With this method, if the tool is within a half inch of the surface to approach and you get nervous, you can press the feed hold button. Look at the distance-to-go page. If it shows more than a half inch to go, the tool will crash into the workpiece if you let it finish the motion.
Once the tool is in position, turn off the dry run switch. If the program has been run before, you can probably also turn off the single block switch. When you press the cycle start button, the tool will be allowed to machine the workpiece.
Programming a fast feed approach
We've seen some machines that do not behave in this manner. We've even seen machines that do not provide the dry run function at all. Again, you must have a way to slow motions to a crawl as the tool gets close to the workpiece. If you cannot find a way to do so, here's a programming technique that will help.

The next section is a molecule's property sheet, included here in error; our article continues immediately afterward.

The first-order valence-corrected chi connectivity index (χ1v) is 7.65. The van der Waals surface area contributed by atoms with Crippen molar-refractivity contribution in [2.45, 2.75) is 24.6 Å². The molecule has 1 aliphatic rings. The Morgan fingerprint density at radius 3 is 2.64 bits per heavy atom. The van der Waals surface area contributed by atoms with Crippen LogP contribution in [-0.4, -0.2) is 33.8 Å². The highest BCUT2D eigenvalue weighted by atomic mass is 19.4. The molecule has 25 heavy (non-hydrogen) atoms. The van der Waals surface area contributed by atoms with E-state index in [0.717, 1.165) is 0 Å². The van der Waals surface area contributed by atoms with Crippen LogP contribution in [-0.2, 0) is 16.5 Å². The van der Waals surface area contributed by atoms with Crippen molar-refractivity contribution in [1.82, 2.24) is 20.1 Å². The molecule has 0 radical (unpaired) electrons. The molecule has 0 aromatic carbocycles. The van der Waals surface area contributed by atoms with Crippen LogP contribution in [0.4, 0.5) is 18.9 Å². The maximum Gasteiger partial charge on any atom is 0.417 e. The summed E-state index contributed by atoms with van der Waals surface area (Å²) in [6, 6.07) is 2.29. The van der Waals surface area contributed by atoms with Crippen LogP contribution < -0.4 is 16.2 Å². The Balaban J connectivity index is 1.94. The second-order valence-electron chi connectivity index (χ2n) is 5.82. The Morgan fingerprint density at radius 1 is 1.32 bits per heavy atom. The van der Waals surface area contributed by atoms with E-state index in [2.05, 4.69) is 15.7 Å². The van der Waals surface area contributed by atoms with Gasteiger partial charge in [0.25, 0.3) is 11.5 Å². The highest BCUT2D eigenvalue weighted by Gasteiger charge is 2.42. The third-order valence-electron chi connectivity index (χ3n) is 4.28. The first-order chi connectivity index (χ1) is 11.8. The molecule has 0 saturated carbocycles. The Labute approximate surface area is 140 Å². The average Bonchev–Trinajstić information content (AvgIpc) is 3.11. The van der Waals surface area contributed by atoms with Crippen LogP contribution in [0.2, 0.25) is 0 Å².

First, rapid the tool to within a safe distance of the surface to approach (like 1.5 to 2.0 inches). Then, program the balance of the approach movement (commonly to within 0.1 inch of the surface) with a G01 command including a fast feedrate of, say, 50.0 ipm. Here's an example that brings the tool within 0.1 inch of the Z0 surface.
With this technique, you'll be able to safely control motion to within 2.0 inches of the surface with the rapid override switch. For the balance of the approach (line N090 in our example), you can use the feedrate override switch to control motion rate. If your feedrate override switch allows slowing to 10%, you'll be able to slow motion to 5.0 inches per minute. And in production, this motion will be made relatively quickly (at 50 ipm in our example).